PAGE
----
A 25-year-old female Caucasian patient was referred to the oral surgery department of the Universidade de Santo Amaro in São Paulo, Brazil, by the orthodontics department for evaluation of a radiolucent lesion in the area of the missing right inferior first molar. During the anamnesis the patient did not report any relevant information regarding medical history, family antecedents, or dental history, and she did not mention the use of any medication. Facial symmetry and normal texture of the skin were observed during examination of the face. When examining the head and neck, one inflammatory lymph node, in the right submandibular area, was identified. The remaining lymph nodes were within normal limits.

During the intraoral examination, the patient exhibited expansion of the mandible as well as normal color of the smooth, brilliant, and well-hydrated mucous membrane. Palpation revealed crepitice of the buccal bone wall, reflecting its thin composition. Radiographically, it presented as a radiolucent, unilocular lesion well defined by a radiopaque halo. The diameter measured approximately 2 cm, extending from the root of the mandibular right second molar to the root of the second premolar (Figure 1). The lesion also caused a displacement of the right alveolar canal towards the cortical inferior border of the mandible. No symptoms were reported but the lesion was aspirated to rule out intraosseous hemangioma, and the presence of a clear brownish liquid seemed to confirm the clinical and radiographic diagnosis of a cyst.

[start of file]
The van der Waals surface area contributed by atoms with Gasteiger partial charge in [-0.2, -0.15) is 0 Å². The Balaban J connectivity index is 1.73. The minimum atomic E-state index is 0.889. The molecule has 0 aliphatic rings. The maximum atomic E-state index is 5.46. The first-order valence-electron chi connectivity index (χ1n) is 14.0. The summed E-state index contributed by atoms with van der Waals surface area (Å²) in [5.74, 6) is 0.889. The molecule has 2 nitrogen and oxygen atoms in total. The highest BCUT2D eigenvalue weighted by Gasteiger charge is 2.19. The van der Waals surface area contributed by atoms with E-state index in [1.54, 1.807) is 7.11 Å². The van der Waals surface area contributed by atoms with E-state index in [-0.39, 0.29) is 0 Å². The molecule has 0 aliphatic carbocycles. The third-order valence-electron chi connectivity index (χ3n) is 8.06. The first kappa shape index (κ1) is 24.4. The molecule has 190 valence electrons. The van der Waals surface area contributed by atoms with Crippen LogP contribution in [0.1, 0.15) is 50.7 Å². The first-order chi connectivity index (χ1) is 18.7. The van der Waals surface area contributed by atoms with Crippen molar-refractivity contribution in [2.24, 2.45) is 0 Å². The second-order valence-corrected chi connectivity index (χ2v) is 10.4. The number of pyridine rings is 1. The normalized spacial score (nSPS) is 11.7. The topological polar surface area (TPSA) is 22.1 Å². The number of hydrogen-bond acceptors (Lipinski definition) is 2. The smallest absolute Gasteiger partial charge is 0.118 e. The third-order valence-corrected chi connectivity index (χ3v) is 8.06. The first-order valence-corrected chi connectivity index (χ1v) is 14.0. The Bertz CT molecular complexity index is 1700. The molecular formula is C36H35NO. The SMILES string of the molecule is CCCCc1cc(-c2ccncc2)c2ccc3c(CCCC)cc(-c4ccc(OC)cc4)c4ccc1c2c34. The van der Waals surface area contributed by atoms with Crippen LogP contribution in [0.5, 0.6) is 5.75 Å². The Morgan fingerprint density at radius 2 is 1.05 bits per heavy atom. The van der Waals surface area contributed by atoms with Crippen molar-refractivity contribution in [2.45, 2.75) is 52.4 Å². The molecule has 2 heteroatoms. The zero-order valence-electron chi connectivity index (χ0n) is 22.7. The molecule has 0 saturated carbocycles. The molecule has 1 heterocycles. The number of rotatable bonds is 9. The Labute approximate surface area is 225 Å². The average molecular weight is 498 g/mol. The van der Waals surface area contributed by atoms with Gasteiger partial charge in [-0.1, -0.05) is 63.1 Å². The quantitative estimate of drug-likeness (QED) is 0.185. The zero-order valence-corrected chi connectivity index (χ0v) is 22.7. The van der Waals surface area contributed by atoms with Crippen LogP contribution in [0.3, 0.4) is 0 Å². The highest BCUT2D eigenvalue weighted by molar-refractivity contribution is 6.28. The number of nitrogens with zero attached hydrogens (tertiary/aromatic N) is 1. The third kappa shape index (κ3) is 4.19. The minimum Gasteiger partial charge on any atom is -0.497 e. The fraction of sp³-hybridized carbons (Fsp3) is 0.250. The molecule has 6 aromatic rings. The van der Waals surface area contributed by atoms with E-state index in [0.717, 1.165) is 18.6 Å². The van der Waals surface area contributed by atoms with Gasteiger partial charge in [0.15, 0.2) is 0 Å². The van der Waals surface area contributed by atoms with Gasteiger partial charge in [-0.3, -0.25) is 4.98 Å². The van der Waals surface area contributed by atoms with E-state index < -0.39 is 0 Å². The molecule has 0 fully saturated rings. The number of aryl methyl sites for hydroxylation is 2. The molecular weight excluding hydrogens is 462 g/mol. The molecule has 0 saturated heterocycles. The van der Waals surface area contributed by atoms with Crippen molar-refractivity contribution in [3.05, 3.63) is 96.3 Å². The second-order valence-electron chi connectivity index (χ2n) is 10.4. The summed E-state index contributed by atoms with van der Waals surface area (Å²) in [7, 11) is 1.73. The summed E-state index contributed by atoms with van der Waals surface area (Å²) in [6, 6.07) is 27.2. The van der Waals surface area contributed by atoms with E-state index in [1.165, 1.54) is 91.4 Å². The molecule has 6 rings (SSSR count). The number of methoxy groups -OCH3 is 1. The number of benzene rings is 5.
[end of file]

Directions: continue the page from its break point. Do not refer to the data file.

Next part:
Because radiographically the lesion revealed the involvement of the root of the second premolar, vitality testing was performed, with negative results to heat and cold. Therefore, before surgery, root canal treatment with a long filling was requested on this nonvital tooth. The long filling was demanded to facilitate the detection of the root tip during the surgical procedure.

Standard procedures for surgery preparation were carried out with 0.12% chlorexidine. By means of a pterygomandibular technique, the patient was anesthetized on the right side with bupivacaine. An incision was made from the distal portion of the third inferior molar to the mesial region of the canine, followed by blunt gingival retraction. Much care was taken to preserve the integrity of the nerve. After release of the muco-periostal flap it was possible to see the thin, expanded, cortical plate, which was removed with a scalpel. The cavity was full of fluid, with a fibrous envelope around its borders. The enucleation was carried out very carefully and in one piece to ensure complete removal. The remaining bone tissue showed normal color and consistency without any clinical signs of pathosis. After replacement of the flap, it was secured using 4-0 silk sutures and the patient received the routine postsurgical instructions, along with prescriptions for antibiotics and anti-inflammatory drugs. The removed tissue was maintained in 10% formaldehyde and sent to the pathology laboratory.